Effects of Mental Health Paraprofessional Training for Filipina Foreign Domestic Workers in Singapore

  • M. H. M. Wong
  • Shian-Ling KengEmail author
  • P. J. Buck
  • S. Suthendran
  • A. Wessels
  • T. Østbye
Original Paper


Research has found that 24% of foreign domestic workers (FDWs) in Singapore have poor mental health (24%), with depressive symptoms being identified as the second most severe psychological symptoms [1]. The study assessed the acceptability and effectiveness of a 4-week cognitive behavioral therapy (CBT)-based paraprofessional training program for FDWs in Singapore on depression literacy and CBT knowledge (primary outcomes), depression-related stigma, as well as attitudes towards seeking professional help (secondary outcomes) immediately and 2 months following the training. Forty female Filipino FDWs were recruited and randomized into either a CBT-based paraprofessional training program or wait-list (WL) group. Participants completed outcome measures before, after, and 2 months following their training. No significant difference was found on changes on any of the outcome variables in the intervention group as compared to the WL group. Following training, both groups showed significantly improved depression literacy, CBT knowledge, and attitudes towards seeking professional help. These changes were sustained at 2-month follow-up. All participants indicated a high level of satisfaction with the training program. While findings from between-group analyses do not support the efficacy of the CBT-based paraprofessional training program in improving depression literacy and related outcomes, participation in the program was associated with improvements in several outcomes within the training group. Future research should explore adaptations to the program (e.g., in terms of training duration and modes of delivery) that would increase its efficacy in improving depression literacy and CBT knowledge among FDWs.


Cognitive behavioral therapy Foreign domestic workers Paraprofessional training Depression Mental health 



The authors would like to acknowledge the Humanitarian Organization for Migration Economics (HOME) for their collaboration and support of this study. The authors would also like to thank all participants for their involvement. The authors would also like to express their gratitude to Jolovan Wham (Executive Director of HOME), Suzhen Zhang, Pei Ling Tng, Young Ern Saw, and Ann-Marie Ng Ching Hui for contributing to various aspects of the study. The study was funded by a start-up Grant (R-581-000-153-133) awarded to Dr. Shian-Ling Keng by the Faculty of Arts and Social Sciences in National University of Singapore (NUS), as well as a master’s thesis grant awarded by Department of Psychology at NUS to Marian Wong.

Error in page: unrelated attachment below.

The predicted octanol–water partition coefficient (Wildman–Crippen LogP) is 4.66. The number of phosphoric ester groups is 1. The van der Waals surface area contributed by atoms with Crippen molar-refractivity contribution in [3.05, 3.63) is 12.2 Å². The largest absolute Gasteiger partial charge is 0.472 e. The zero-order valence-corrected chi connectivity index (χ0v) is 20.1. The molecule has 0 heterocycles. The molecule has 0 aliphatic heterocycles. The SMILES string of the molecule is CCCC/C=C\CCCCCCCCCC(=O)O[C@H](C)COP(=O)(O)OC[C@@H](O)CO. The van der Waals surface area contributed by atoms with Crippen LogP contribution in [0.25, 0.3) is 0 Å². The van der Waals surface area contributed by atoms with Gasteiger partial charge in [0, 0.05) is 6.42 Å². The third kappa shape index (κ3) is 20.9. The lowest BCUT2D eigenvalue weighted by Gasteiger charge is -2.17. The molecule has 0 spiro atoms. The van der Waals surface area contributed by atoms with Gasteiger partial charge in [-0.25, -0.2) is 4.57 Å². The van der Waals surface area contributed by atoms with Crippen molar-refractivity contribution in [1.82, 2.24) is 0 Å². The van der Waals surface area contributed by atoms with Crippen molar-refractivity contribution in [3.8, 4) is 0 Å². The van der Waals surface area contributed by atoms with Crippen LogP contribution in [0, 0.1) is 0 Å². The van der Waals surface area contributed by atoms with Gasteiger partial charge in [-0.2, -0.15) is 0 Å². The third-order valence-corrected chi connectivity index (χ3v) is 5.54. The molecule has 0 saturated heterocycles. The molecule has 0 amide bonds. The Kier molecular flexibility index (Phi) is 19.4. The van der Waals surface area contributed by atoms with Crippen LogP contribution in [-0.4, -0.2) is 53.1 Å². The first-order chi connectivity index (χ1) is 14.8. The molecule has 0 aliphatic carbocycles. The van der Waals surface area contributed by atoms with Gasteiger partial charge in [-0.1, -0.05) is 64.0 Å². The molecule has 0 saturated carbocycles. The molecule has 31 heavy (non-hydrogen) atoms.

Compliance with ethical standards

Conflict of interest

All authors declare that they have no conflict of interest.

Ethical approval

All procedures performed in studies involving human participants were reviewed and in accordance with the ethical standards of the institutional and/or national research committee and with the 1964 Helsinki declaration and its later amendments or comparable ethical standards.


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Copyright information

© Springer Science+Business Media, LLC, part of Springer Nature 2019

Authors and Affiliations

  1. 1.Department of PsychologyNational University of SingaporeSingaporeSingapore
  2. 2.Division of Social ScienceYale-NUS CollegeSingaporeSingapore
  3. 3.Portland Dialectical Behavior Therapy InstitutePortlandUSA
  4. 4.Humanitarian Organization for Migration EconomicsSingaporeSingapore
  5. 5.Research Across BordersSydneyAustralia
  6. 6.Center for Aging Research and EducationDuke-NUS Medical SchoolSingaporeSingapore

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